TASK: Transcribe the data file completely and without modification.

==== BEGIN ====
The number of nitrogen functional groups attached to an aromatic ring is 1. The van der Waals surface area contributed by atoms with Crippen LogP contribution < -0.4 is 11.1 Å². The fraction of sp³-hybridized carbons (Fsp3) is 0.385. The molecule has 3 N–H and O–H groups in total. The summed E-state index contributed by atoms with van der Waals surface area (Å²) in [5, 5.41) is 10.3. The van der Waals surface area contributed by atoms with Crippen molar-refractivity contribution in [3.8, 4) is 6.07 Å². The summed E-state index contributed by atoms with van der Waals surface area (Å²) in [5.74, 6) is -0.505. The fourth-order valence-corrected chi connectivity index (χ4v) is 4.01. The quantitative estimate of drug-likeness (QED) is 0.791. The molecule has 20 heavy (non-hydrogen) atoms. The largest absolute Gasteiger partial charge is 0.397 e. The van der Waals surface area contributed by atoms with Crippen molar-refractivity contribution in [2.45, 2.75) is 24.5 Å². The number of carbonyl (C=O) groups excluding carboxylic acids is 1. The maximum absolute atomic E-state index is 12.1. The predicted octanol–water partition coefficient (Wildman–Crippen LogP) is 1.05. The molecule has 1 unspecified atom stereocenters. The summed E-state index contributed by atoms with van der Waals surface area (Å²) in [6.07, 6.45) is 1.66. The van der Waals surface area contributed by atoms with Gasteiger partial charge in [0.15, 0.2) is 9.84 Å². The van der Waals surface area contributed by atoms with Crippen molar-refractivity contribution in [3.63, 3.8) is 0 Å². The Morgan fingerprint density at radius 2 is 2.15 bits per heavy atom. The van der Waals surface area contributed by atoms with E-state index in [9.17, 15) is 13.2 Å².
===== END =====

The number of nitrogen functional groups attached to an aromatic ring is 1. The van der Waals surface area contributed by atoms with Crippen LogP contribution < -0.4 is 11.1 Å². The fraction of sp³-hybridized carbons (Fsp3) is 0.385. The molecule has 3 N–H and O–H groups in total. The summed E-state index contributed by atoms with van der Waals surface area (Å²) in [5, 5.41) is 10.3. The van der Waals surface area contributed by atoms with Crippen molar-refractivity contribution in [3.8, 4) is 6.07 Å². The summed E-state index contributed by atoms with van der Waals surface area (Å²) in [5.74, 6) is -0.505. The fourth-order valence-corrected chi connectivity index (χ4v) is 4.01. The quantitative estimate of drug-likeness (QED) is 0.791. The molecule has 20 heavy (non-hydrogen) atoms. The largest absolute Gasteiger partial charge is 0.397 e. The van der Waals surface area contributed by atoms with Crippen molar-refractivity contribution in [2.45, 2.75) is 24.5 Å². The number of carbonyl (C=O) groups excluding carboxylic acids is 1. The maximum absolute atomic E-state index is 12.1. The predicted octanol–water partition coefficient (Wildman–Crippen LogP) is 1.05. The molecule has 1 unspecified atom stereocenters. The summed E-state index contributed by atoms with van der Waals surface area (Å²) in [6.07, 6.45) is 1.66. The van der Waals surface area contributed by atoms with Gasteiger partial charge in [0.15, 0.2) is 9.84 Å². The van der Waals surface area contributed by atoms with Crippen molar-refractivity contribution in [3.63, 3.8) is 0 Å². The Morgan fingerprint density at radius 2 is 2.15 bits per heavy atom. The van der Waals surface area contributed by atoms with E-state index in [9.17, 15) is 13.2 Å².